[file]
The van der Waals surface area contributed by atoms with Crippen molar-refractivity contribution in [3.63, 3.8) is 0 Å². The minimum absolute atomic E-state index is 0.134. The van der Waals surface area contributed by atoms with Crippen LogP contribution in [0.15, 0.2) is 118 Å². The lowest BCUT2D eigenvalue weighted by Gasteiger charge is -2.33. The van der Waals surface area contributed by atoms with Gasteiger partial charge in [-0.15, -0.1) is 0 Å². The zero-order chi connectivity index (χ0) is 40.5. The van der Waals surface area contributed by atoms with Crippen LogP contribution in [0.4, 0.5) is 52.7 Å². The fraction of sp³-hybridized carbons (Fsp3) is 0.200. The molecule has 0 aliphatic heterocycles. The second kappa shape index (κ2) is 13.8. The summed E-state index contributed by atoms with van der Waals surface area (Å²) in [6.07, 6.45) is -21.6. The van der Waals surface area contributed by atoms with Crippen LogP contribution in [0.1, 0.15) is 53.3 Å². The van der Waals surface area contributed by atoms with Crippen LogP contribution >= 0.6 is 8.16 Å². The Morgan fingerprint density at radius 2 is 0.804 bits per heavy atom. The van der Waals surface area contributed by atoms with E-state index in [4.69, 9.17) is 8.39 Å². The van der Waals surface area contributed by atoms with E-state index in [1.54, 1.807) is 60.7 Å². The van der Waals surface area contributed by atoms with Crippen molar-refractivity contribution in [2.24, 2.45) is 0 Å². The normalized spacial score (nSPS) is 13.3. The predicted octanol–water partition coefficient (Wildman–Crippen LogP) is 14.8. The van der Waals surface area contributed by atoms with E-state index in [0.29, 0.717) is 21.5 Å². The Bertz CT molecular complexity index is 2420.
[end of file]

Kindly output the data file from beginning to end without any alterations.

The van der Waals surface area contributed by atoms with Crippen molar-refractivity contribution in [3.63, 3.8) is 0 Å². The minimum absolute atomic E-state index is 0.134. The van der Waals surface area contributed by atoms with Crippen LogP contribution in [0.15, 0.2) is 118 Å². The lowest BCUT2D eigenvalue weighted by Gasteiger charge is -2.33. The van der Waals surface area contributed by atoms with Gasteiger partial charge in [-0.15, -0.1) is 0 Å². The zero-order chi connectivity index (χ0) is 40.5. The van der Waals surface area contributed by atoms with Crippen LogP contribution in [0.4, 0.5) is 52.7 Å². The fraction of sp³-hybridized carbons (Fsp3) is 0.200. The molecule has 0 aliphatic heterocycles. The second kappa shape index (κ2) is 13.8. The summed E-state index contributed by atoms with van der Waals surface area (Å²) in [6.07, 6.45) is -21.6. The van der Waals surface area contributed by atoms with Crippen LogP contribution in [0.1, 0.15) is 53.3 Å². The van der Waals surface area contributed by atoms with Crippen LogP contribution >= 0.6 is 8.16 Å². The Morgan fingerprint density at radius 2 is 0.804 bits per heavy atom. The van der Waals surface area contributed by atoms with E-state index in [4.69, 9.17) is 8.39 Å². The van der Waals surface area contributed by atoms with E-state index in [1.54, 1.807) is 60.7 Å². The van der Waals surface area contributed by atoms with Crippen molar-refractivity contribution in [2.24, 2.45) is 0 Å². The normalized spacial score (nSPS) is 13.3. The predicted octanol–water partition coefficient (Wildman–Crippen LogP) is 14.8. The van der Waals surface area contributed by atoms with E-state index in [0.29, 0.717) is 21.5 Å². The Bertz CT molecular complexity index is 2420.